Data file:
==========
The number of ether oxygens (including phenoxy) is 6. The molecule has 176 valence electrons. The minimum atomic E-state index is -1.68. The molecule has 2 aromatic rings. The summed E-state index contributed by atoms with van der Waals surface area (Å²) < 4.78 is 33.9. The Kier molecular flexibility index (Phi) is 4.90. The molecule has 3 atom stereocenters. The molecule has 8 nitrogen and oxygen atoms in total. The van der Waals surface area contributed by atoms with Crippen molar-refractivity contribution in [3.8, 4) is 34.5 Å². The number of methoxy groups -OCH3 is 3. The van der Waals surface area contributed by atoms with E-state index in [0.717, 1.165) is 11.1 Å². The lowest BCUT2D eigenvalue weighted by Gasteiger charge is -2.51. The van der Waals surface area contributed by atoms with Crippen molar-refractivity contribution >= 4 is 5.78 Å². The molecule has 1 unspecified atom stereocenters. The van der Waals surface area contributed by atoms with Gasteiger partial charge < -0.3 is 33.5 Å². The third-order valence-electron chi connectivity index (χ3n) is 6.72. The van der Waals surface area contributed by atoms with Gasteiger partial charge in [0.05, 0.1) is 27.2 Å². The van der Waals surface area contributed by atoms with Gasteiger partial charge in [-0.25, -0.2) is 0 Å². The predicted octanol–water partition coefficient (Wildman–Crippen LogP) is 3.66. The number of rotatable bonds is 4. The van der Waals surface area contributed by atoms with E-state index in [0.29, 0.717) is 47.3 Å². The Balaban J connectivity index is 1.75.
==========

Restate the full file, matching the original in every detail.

The number of ether oxygens (including phenoxy) is 6. The molecule has 176 valence electrons. The minimum atomic E-state index is -1.68. The molecule has 2 aromatic rings. The summed E-state index contributed by atoms with van der Waals surface area (Å²) < 4.78 is 33.9. The Kier molecular flexibility index (Phi) is 4.90. The molecule has 3 atom stereocenters. The molecule has 8 nitrogen and oxygen atoms in total. The van der Waals surface area contributed by atoms with Crippen molar-refractivity contribution in [3.8, 4) is 34.5 Å². The number of methoxy groups -OCH3 is 3. The van der Waals surface area contributed by atoms with E-state index in [0.717, 1.165) is 11.1 Å². The lowest BCUT2D eigenvalue weighted by Gasteiger charge is -2.51. The van der Waals surface area contributed by atoms with Crippen molar-refractivity contribution >= 4 is 5.78 Å². The molecule has 1 unspecified atom stereocenters. The van der Waals surface area contributed by atoms with Gasteiger partial charge < -0.3 is 33.5 Å². The third-order valence-electron chi connectivity index (χ3n) is 6.72. The van der Waals surface area contributed by atoms with Gasteiger partial charge in [0.05, 0.1) is 27.2 Å². The van der Waals surface area contributed by atoms with Gasteiger partial charge in [-0.25, -0.2) is 0 Å². The predicted octanol–water partition coefficient (Wildman–Crippen LogP) is 3.66. The number of rotatable bonds is 4. The van der Waals surface area contributed by atoms with E-state index in [0.29, 0.717) is 47.3 Å². The Balaban J connectivity index is 1.75.